Configuring and Deploying MCollective with Puppet on CentOS 6

The Marionette Collective (MCollective) is a server orchestration/parallel job execution framework available from Puppet Labs (http://docs.puppetlabs.com/mcollective/). It can be used to programmatically execute administrative tasks on clusters of servers. Rather than directly connecting to each host (think SSH in a for loop), it uses publish/subscribe middleware to communicate with many hosts at once. Instead of relying on a static list of hosts to command, it uses metadata-based discovery and filtering and can do real-time discovery across the network.

Getting MCollective up and running is not a trivial task. In this article I’ll walk through the steps required to setup a simple MCollective deployment. The middleware of choice as recommended by the Puppet Labs documentation is ActiveMQ. We’ll use a single ActiveMQ node for the purposes of this article. For a Production deployment, you should definitely consider the use of a clustered ActiveMQ configuration. Again for the sake of simplicity we will only configure a single MCollective client (i.e. our “admin” workstation). For real-world applications you’ll need to manage clients as per the standard deployment guide.

There are four hosts in the lab – centos01 which is our Puppet Master and MCollective client, centos02 which will be the ActiveMQ server and an MCollective server, centos03 and centos04 which are both MCollective servers. All hosts run Puppet clients already, which I’ll use to distribute the appropriate configuration across the deployment. All hosts are running Centos 6.5 x86_64.

Getting Started

As per the deployment guide, the first thing we need to do is get our numerous credentials and certificates in order. Thankfully, many of the required certificates are already part of the deployed Puppet infrastructure, so we can reuse those. Read the deployment guide for further understanding on which keys are required for which components of the MCollective deployment.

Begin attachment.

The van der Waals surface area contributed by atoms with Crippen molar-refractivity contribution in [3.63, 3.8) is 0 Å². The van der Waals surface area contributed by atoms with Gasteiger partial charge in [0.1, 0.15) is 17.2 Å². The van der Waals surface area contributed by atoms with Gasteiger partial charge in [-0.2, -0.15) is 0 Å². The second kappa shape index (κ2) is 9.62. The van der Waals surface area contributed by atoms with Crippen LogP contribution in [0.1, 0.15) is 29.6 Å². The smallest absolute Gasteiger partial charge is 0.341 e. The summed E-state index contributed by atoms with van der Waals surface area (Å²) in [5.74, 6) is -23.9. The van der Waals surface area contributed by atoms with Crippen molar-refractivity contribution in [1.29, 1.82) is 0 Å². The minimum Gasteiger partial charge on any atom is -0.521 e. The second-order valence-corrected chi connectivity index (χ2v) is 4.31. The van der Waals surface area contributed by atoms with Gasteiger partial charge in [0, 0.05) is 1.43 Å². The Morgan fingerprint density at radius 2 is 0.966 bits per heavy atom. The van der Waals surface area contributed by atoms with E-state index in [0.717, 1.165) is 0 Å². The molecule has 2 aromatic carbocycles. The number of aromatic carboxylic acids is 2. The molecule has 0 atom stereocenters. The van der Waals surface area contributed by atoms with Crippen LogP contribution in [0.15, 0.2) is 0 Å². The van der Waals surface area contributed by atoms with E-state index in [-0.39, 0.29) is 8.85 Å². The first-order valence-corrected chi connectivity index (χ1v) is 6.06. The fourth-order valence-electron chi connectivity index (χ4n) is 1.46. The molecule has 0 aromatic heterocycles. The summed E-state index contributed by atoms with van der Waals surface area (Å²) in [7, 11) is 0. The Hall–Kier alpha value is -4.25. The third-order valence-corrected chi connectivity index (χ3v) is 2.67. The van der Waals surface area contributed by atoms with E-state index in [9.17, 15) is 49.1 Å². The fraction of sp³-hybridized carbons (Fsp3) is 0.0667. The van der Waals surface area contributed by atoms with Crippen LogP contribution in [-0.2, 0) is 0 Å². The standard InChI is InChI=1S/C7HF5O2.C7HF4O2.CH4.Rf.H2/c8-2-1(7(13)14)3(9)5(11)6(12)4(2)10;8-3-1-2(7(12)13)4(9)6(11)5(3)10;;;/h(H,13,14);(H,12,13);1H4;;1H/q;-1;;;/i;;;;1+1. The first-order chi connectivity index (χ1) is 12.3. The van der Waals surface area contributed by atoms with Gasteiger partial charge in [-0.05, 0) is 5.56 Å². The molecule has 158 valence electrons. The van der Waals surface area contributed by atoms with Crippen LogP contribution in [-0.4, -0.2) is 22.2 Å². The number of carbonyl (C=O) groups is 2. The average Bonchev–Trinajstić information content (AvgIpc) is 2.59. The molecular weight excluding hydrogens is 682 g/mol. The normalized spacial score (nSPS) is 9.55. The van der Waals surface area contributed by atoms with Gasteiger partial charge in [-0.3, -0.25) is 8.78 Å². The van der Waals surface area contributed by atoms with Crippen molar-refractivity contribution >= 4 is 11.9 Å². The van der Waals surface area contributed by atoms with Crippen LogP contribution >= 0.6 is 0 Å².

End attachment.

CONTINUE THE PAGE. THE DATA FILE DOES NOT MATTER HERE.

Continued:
Traffic between MCollective and ActiveMQ uses CA-signed X.509 certificates for encryption and verification. We can use the Puppet CA for this.

First, we need to decide on a username and password for connecting to ActiveMQ. I’ll use the username mcollective with password Passw0rd. I suggest you choose a much stronger password – for the lab, this is fine.

Next we need to verify the location of our CA certificate (that which has already signed some of the required certificates, and that we’ll use to sign some of our new certificates below). Run the following command on the Puppet master, and verify the paths:

Our CA cert will be located at ${certdir}/ca.pem.

Generate a certificate for Active MQ on the Puppet master (we could choose to use an existing certificate here, but I opted for a new certificate).

The certificate is now available at ${certdir}/activemq.pem and the key at ${privatekeydir}/activemq.pem. We’ll need to transfer those to the ActiveMQ server later and create a truststore and a keystore.

We now need to generate a shared server keypair – again on the Puppet master:

The shared server certificate is now available at ${certdir}/mcollective-servers.pem and the key at ${privatekeydir}/mcollective-servers.pem.

We now need per-server certificates. Thankfully, every server node already has its own puppet agent certificate, so we can re-use it instead of generating new server certificates.The certificate and key are located at ${certdir}/<HOSTNAME>.pem and ${privatekeydir}/<HOSTNAME>.pem.

Finally, we need the client certificate. As in the real-world these would be generated for each admin user, I specified my name when generating the keypair: